LGBTQ migrants have the same issues and problems to worry about that all other migrants face, however, the LGBTQ experience comes with several extra hurdles.

LGBTQ migrants coming to the U.S. face unique challenges that often put them at increased risk of violence.

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Like so many others, LGBTQ migrants are often fleeing violence and persecution in their native countries. But despite often fleeing sexual violence and trans- and homophobia, so many migrants are sexually assaulted while in U.S. custody.

While just 0.14 percent of ICE detainees self-identified as LGBTQ in 2017, they reportedly accounted for 12 percent of sexual abuse and assault victims.

Based on a new report from the Center for American Progress, a public policy research and advocacy organization, LGBTQ migrants in federal detention centers are 97 times more likely to be sexually assaulted than other detainees.

Studies show LGBTQ migrants are among the most vulnerable, more likely to be assaulted and killed, especially trans migrants. Of Central American LGBTQ migrants interviewed by the U.N. High Commissioner for Refugees in 2017, 88 percent were victims of sexual and gender-based violence in their countries of origin; two-thirds suffered similar attacks in Mexico.

Human rights group allege that ICE fails to provide proper medical care to LGBTQ migrants – particularly trans and HIV-positive detainees.

Migrant advocacy groups and several lawmakers have demanded that ICE release all LGBTQ detainees and anyone with HIV in the agency’s custody, because the government has repeatedly failed to provide adequate medical and mental health care to them.

“We know that lack of medical and mental-health care, including lack of HIV care, is the norm,” Roger Coggan, director of legal services at the Los Angeles LGBT Center, told the San Diego Union-Tribune. “By the Department of Homeland Security’s own count, 300 individuals identifying as transgender have been in custody and at the mercy of ICE since October of 2018.

For detainees with HIV, antiretroviral treatment is necessary to help kill and suppress the virus which ensures a healthy life but also reduces the risk of transmission to basically zero. Yet ICE is failing to provide this life-saving care.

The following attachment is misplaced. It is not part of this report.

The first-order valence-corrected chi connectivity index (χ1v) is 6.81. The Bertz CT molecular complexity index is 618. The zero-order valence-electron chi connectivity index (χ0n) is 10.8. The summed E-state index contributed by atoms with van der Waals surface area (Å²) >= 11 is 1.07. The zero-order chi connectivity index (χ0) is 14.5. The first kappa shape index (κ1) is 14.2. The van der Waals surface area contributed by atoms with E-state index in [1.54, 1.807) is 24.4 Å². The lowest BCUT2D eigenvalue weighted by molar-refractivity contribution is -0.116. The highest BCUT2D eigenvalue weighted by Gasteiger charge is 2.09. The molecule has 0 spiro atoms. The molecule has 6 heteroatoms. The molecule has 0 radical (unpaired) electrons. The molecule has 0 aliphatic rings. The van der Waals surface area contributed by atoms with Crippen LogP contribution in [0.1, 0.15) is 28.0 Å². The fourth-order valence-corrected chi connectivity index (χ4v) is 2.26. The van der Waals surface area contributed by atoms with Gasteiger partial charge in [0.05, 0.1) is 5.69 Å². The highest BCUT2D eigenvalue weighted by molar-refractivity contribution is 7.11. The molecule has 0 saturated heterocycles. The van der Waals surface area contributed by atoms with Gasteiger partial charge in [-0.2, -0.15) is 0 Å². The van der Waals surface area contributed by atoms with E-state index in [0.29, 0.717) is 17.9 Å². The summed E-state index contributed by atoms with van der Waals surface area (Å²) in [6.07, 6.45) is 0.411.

Johana Medina Leon, a transgender woman who was detained at Otero and had tested positive for HIV, fell seriously ill and died at a hospital in nearby El Paso. Leon, 25, was the second trans woman to die in ICE custody in New Mexico in the past year. Roxsana Hernandez, 33, died in November 2018 after falling ill at the Cibola County Correctional Facility.

Meanwhile, Trump’s “Remain in Mexico” policy is presenting additional challenges to the LGBTQ community.

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While the Trump administration has severely limited asylum qualifications for Central Americans fleeing gang violence and domestic abuse, migrants can still request asylum based on persecution because of their gender identity and/or their sexual orientation. But their path is far from easy.

The administration continues to return LGBTQ migrants to Mexican border cities where they face assaults, kidnappings and death while they await U.S. court hearings.

“Here, the same as at home, the police discriminate against us,” Alejandro Perez told NBC News in early October. “We’re very vulnerable. I don’t feel safe here in Mexico.”

Border Patrol officials initially said “vulnerable” asylum seekers would be exempted from the Remain in Mexico program, including those who are LGBTQ, pregnant or disabled. But that hasn’t been the case.

Thankfully, the LGBTQ Center Orange County is working hard to protect and help the most vulnerable.

Southern California is home to the nation’s largest undocumented community, which means organizations like the LGBTQ Center Orange County have their work cut out for them. However, the center has proudly stood up to help in powerful and life-changing ways.

The LGBTQ Center OC is one of the leading migrant outreach centers in the region, attending numerous events throughout the year and providing outreach at the Mexican consulate in Santa Ana – each year reaching more than 5,000 people. The center also played a pivotal role in ending the partnership of Santa Ana Police and the Orange County Sheriff with ICE, bringing an end to ICE detention within the county.

As those migrants were detained at facilities outside the county – sometimes more than two hours away – the center mobilized volunteers to help stay in touch with detainees. This team helps provide much needed companionship through letters and notes, as well as providing legal representation and even cash payments that help detainees get everything from a filling meal to in-person visits.